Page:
Following the Stoke Defeat, Is Sunderland’s Model the Right Way Forward?

With Sunderland suffering their biggest defeat for over a year and with the side seemingly in freefall, Graeme Atkinson takes a look at the recruitment model and assesses how things are going

March 4, 2023, 4.50pm. This was the exact moment Sunderland AFC’s recruitment ‘model’ met cold, wet, reality.

On an afternoon as miserable as the weather, the bruising defeat to Alex Neil’s Stoke City, was a perfect, cyclone of a storm.

It was a match that whipped up all the club’s current weaknesses, dropping them bedraggled onto the Stadium of Light pitch where, at full time, they were laid bare for supporters to angrily assess the damage.

So, in these calmer post-match moments, let’s sort through the debris and try to make sense of:

  • No fit number 9 to act as focal point for majority of the season
  • No fit recognised defensive midfielder to protect the back four
  • A squad lacking in experience and a failure to continually address gaps leaving…
  • A side too lightweight to consistently combat physicality, especially now opposition teams have sussed it’s easier to play without the ball and be aggressive instead
  • A team understandably naïve and lacking that know-how to utilise game management when opponents begin to build momentum.

There’s a model on Wearside, certainly. It’s been in place for two years. But when you set out the consequences of it like that, is it truly an effective one?

For the avoidance of doubt, there is much to like about what the Black Cats’ current ownership group is trying to build here. One could write a fairly long list. Maybe even longer than the one above. Indeed, much has been written and spoken about these positives within this parish.

Yet, at a time when everything wrong with the club’s approach begins to bite – and bite hard – it’s only fair to scrutinise those apparent failings. Especially considering that they’re not new. Instead, sadly, these issues are beginning to spin on repeat.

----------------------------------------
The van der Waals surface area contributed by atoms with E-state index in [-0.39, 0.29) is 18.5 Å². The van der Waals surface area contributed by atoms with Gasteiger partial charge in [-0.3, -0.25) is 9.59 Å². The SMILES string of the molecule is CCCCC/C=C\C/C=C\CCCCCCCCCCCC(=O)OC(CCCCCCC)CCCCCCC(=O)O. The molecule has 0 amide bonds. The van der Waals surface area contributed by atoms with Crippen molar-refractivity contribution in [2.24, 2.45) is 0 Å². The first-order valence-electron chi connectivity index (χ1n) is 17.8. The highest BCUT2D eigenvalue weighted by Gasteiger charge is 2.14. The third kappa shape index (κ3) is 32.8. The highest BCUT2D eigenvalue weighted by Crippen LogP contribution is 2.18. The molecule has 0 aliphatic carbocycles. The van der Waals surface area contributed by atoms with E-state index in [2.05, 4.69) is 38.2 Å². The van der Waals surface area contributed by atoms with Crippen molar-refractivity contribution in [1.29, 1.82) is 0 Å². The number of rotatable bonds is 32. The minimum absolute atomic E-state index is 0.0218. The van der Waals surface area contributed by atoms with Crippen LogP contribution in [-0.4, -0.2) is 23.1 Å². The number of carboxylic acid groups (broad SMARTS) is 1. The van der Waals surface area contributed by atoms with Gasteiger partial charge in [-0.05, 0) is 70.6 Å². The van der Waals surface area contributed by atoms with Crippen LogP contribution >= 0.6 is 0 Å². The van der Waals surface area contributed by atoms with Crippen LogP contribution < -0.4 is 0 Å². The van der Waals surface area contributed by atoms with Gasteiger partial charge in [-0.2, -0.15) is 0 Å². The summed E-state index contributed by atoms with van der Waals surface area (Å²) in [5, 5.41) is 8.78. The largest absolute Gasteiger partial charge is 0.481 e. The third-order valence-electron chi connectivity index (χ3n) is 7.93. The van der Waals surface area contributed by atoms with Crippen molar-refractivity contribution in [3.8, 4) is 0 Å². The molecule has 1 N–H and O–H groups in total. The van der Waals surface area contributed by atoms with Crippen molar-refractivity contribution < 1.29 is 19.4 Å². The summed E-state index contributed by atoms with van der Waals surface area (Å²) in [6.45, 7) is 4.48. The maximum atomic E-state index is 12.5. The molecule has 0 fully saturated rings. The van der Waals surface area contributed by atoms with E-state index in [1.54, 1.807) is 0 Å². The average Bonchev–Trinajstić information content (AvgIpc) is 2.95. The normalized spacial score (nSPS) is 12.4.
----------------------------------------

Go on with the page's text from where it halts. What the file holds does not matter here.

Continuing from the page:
But, more on that later. The real frustration is that, even taking injuries into account, these concerns are continually born from Sunderland AFC’s own making.

Why not the best of both worlds?

In short, and this feels like stating the obvious, it shouldn’t be a model with seemingly just one specialism – youth development. It should be a more dynamic blueprint allowing for a better blend of both youth and experience. After all, the average age of teams getting promoted are far older than our current youthful crop.

As a footballing philosophy it sticks too rigidly to such a narrow lane and leaves the club overly exposed in moments like we’re seeing now. There appears to be no room for flexibility. That must change.

For balance it should be recognised that there’s a smattering of seasoned pros in the Black Cats’ ranks. However, not near enough. It’s also possible to have experience at a young age and once more, to be fair, Dan Ballard amongst others fall into this category.

All in all though, there are too few. But, the real take home point here is that recently the average age of the Lads’ starting XI was around 21 and those who get promoted are 27.8.

Any effective recruitment model should also be able to respond in a timely fashion when important squad holes need plugging.

With a January transfer window that failed to address any of those left gaping, these current woes are very much self-inflicted, just at the point when the season was beginning to really ignite.

But, if this sounds familiar it’s likely because it is. And that can’t help but compound supporters’ frustrations.

A little bit of history repeating?

So, as promised earlier, let’s rewind briefly to the festive period 2021. Sunderland AFC sat at the summit of League One after thumping Doncaster Rovers and Sheffield Wednesday.

A heroic effort to sustain the automatic promotion push. Even more prodigious when you consider it was by a group consisting of many inexperienced players. None more so than Calum Doyle, Dennis Cirkin and Dan Neil et al. Up until the calendar turned over onto 2022, most of these youngsters were performing admirably. The philosophy was really firing.

But, was it fair to expect the half dozen or so youngsters to keep relentlessly going? Was it reasonable to ask those who, before the campaign got underway had hardly kicked a ball in senior football and were then regularly thrust into the starting XI?